The Sea of Galilee was incredible. It was by far my favorite thing we did/saw. I took some really great pictures but again, my memory card is being a pain, so I can’t show you them [:””””( ]. We had an amazing experience and went out on these very beautiful wooden boats that are replicas of the boats that would have been used during Jesus’s time, with silent motors, so it felt very authentic. The men who sailed the boats, David and Judah, were very nice and informative, David looked just like a sailor on a wooden boat in Israel should. Afterward, Judah very kindly drove us to a restaurant that had no tourists (except us) and they served us so much food. It just kept coming and coming. There were these huge piping hot naan breads brought out and perhaps 15 or more dishes of dips/veggies/salsas to dip them in. By the time our actual food came, I was very full but managed to eat some anyway.
We got gelato so often, it was kinda weird since that isn’t really something Israel is known for. But gelato is amazing, so I didn’t complain 😀
We ate a lot, but we also walked a lot. The apartments were a thirty-minute walk apart, so we did that several days, back and forth. We walked to the Wall several times, and the markets and squares. As I already mentioned, the markets were a lot of fun, there were a couple different ones and one was really small and the salesmen were like ‘come in!’ ‘We have the real McCoy’ and other phrases they thought were cool. Lots of scarves and clothes hanging, it made for a pretty picture.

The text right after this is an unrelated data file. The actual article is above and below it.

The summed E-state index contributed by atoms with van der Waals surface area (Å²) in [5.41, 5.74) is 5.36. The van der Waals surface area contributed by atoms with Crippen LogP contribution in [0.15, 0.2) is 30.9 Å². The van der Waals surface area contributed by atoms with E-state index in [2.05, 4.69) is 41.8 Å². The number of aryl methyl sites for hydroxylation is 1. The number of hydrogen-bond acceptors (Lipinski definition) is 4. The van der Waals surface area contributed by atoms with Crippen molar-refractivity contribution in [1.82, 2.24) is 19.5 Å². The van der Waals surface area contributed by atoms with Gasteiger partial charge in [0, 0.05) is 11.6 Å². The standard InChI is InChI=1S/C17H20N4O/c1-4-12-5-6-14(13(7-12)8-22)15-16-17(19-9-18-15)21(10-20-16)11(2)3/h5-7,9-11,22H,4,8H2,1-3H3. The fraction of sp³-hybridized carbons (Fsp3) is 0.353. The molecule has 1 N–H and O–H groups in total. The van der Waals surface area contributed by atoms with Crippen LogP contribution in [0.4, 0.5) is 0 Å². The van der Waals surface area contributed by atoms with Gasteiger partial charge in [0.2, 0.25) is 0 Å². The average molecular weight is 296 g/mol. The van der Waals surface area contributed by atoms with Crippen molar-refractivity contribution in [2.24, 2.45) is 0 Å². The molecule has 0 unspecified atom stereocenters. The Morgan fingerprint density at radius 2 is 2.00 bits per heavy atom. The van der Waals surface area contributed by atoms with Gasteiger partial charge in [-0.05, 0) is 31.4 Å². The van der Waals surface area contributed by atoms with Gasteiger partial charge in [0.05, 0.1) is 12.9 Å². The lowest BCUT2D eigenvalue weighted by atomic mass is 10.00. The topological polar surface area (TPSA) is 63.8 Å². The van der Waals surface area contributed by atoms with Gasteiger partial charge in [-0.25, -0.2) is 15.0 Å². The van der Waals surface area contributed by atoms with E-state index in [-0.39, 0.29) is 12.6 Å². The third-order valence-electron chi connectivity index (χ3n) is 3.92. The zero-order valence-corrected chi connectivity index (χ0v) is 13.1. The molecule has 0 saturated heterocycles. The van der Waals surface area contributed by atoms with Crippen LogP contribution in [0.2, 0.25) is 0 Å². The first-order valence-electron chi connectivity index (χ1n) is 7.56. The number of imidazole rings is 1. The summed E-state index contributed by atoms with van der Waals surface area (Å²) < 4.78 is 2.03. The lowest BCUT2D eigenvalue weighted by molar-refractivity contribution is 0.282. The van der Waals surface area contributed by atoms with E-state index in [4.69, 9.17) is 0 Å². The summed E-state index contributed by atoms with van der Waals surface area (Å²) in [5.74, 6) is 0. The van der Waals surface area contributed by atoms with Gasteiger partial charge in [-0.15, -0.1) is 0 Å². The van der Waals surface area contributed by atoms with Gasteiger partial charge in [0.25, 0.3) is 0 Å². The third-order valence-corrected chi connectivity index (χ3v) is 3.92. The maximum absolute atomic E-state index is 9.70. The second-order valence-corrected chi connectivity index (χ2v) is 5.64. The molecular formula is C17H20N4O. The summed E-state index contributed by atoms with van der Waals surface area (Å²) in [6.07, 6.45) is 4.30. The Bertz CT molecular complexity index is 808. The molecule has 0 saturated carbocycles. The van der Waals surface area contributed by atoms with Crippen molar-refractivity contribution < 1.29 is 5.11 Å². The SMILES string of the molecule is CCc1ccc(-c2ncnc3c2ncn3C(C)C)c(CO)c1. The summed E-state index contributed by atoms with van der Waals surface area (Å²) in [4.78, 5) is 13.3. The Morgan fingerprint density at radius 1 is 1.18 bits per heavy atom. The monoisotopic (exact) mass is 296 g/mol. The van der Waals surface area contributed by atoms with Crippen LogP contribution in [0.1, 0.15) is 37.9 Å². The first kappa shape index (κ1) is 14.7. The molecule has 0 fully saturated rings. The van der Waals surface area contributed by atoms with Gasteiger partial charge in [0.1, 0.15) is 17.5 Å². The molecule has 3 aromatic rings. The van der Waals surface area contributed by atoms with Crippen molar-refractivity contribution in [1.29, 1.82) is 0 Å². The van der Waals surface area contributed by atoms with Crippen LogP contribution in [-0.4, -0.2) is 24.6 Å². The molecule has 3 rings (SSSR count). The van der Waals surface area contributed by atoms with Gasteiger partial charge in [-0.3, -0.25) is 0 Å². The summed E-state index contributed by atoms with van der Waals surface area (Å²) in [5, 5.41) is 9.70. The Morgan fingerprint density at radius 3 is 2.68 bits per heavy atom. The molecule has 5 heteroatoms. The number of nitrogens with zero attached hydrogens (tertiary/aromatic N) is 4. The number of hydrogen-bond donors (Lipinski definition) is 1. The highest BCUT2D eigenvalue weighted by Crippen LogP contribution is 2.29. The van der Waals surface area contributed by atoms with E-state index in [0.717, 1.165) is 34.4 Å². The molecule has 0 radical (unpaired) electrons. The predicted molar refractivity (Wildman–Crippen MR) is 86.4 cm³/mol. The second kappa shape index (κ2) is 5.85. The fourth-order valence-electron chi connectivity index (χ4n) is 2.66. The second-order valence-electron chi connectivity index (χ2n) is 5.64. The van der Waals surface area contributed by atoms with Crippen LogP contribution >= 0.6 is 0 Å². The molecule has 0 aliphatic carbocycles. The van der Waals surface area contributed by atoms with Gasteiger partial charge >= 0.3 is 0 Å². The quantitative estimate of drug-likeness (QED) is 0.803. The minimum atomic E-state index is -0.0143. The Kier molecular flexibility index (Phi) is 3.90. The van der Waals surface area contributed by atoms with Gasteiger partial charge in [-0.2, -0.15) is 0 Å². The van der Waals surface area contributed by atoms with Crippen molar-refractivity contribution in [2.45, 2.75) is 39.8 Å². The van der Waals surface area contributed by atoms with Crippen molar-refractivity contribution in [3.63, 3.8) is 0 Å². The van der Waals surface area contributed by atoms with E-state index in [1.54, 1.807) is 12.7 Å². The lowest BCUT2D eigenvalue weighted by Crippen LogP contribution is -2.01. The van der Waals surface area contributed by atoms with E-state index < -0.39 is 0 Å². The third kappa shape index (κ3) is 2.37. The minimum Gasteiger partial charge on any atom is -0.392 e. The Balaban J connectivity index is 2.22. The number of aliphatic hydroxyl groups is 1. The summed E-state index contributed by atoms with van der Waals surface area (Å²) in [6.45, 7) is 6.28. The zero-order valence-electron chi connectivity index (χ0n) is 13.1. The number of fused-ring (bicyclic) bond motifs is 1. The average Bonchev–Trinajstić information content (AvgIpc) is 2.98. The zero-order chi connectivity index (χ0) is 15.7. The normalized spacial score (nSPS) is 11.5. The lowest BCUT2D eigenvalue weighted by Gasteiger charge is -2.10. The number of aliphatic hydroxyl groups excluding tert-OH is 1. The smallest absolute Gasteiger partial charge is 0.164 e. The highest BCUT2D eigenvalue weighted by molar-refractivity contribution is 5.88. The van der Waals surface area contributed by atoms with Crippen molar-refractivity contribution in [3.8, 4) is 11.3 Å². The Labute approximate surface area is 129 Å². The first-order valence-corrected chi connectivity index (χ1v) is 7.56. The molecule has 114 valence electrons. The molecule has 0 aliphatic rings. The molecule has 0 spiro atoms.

The hills covered in graves, Jewish and Arab, were stunning. The walls there and all the buildings seem to be made of the same tan stone material.
It was so interesting seeing Jews everywhere, it was cool. There were the Orthodox with the payot (curls) and black and white clothing with the hats, there were Russian-Orthodox, and there hats were hilarious. Then there were the men who just had kephas. Also, a lot of the women dressed really modestly and they looked well dressed all the time.
One night we went to a big ‘craft fair’, and on the way, we passed a Jewish man singing loudly on a band stand with speakers and some guitars, and there were all these men dancing in a circle shouting and singing, jumping around and kicking there legs, some would carry another guy on there shoulders, there were older men and little boys and all the ages in between, and it wasn’t just Jewish men dancing. An elderly but strong Jew came up to two of our friends and dragged them in. They only danced for ten minutes or so but when they were done they were sweating really hard. It was really fun to watch.
And things were not expensive there. I got a good deal of souvenirs but could have afforded more. Shekels and NIS (New Israeli Shekel) were the currency. Shekels are worth about 26 cents, so if something was a hundred shekels it was about 26 dollars. But I don’t think I bought anything for more than 30 shekels.
Oh and we went to an old dig site, called City of David. In the city of David was that in the picture below, and also a tunnel called Hezikiah’s Tunnel, which was narrow and dark and had water in it. That was a cool place, but the day altogether was one of the worser (is that a word?) of the ten.
Jerusalem was pretty, and some of the places we went to were lovely, but a lot of the places we drove through could be considered ugly. It was kind of odd, some places really showed a ‘land flowing with milk and honey’ while others showed the curses of man.
Oh and here is a picture of one of the many amusing signs we saw that when translated into English sounded weird.
I thought the buildings there were really beautiful, but just wait till my Italy post 😉
I had a truly amazing time, it was great hanging out with friends, making memories, having new experiences and seeing so many places that I’ve read about for years.